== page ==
Free Primary Education Policy: Coping Strategies in Public Primary Schools in Kakamega South District, Kakamega County, Kenya
Mulinya, Lidoro Charles
Orodho, John Aluko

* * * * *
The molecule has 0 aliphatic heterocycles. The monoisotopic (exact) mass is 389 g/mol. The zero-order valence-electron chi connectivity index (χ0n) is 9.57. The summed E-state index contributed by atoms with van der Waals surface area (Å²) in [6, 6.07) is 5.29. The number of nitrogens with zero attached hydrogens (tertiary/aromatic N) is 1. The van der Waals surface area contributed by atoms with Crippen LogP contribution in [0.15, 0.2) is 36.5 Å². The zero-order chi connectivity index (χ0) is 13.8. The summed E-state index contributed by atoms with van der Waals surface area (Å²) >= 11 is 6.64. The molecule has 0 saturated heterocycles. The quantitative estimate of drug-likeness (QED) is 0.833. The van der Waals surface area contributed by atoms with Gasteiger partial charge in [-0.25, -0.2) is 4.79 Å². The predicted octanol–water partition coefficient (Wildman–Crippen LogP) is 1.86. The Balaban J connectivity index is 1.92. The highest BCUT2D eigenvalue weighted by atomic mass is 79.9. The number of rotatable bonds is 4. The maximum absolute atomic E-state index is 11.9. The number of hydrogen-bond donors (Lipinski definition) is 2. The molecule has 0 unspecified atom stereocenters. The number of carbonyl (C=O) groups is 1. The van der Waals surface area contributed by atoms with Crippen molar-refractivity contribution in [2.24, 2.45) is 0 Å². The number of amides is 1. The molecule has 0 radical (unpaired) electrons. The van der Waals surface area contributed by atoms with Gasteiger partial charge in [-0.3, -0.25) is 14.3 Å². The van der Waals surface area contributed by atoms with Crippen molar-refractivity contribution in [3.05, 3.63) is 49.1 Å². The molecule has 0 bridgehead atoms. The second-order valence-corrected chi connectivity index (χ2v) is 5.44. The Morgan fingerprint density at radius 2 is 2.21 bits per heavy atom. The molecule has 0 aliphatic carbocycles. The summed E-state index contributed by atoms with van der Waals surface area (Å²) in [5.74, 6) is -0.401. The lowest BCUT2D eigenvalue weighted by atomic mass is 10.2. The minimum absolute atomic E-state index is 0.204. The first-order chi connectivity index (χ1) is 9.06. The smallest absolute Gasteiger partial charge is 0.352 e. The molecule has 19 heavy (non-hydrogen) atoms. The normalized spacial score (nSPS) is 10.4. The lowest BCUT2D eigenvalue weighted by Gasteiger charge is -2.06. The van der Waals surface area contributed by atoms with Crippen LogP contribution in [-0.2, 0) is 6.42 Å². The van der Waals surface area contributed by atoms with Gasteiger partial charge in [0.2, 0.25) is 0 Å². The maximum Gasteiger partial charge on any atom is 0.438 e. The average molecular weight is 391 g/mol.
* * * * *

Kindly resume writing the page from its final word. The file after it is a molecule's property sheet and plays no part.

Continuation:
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This study examined the challenges of implementing free primary education and copping strategies in public primary schools in Kakamega South District, Kakamega County, Kenya. The study was premised on the demand and supply theory. A descriptive survey research design was adopted. The sample comprised 23 headteachers, 92 teachers and one Ministry of education officer working in the study locale, yielding a sample size of 117. The main research instruments were questionnaires and interview guidelines. The main findings of the study were that whereas the free primary education policy had led to an exponential increase in the numbers of children enrolling in primary schools, this had over stretched the available human and physical resource base to cope with these numbers. This had led in poor teaching strategies resulting into poor academic performance at the Kenya Certificate of Primary Education (KCPE) Examinations. The major copping strategies included hiring of extra teachers paid by parents through school management committees to supplement those posted by the Teachers Service Commission (TSC) as well as providing material and financial incentives to teachers to enable them go an extra mile and teach longer hour outside the recommended workload. It was recommended that that the Government of Kenya through the Ministry of Education should rationalize and equally distribute the few available teachers to all schools in the country. The SMC should also be accorded legal and logistical means of engaging in viable income generating activities that could boost the resource base of various primary schools in the study locale of Kakamega South District, Kakamega County, Kenya.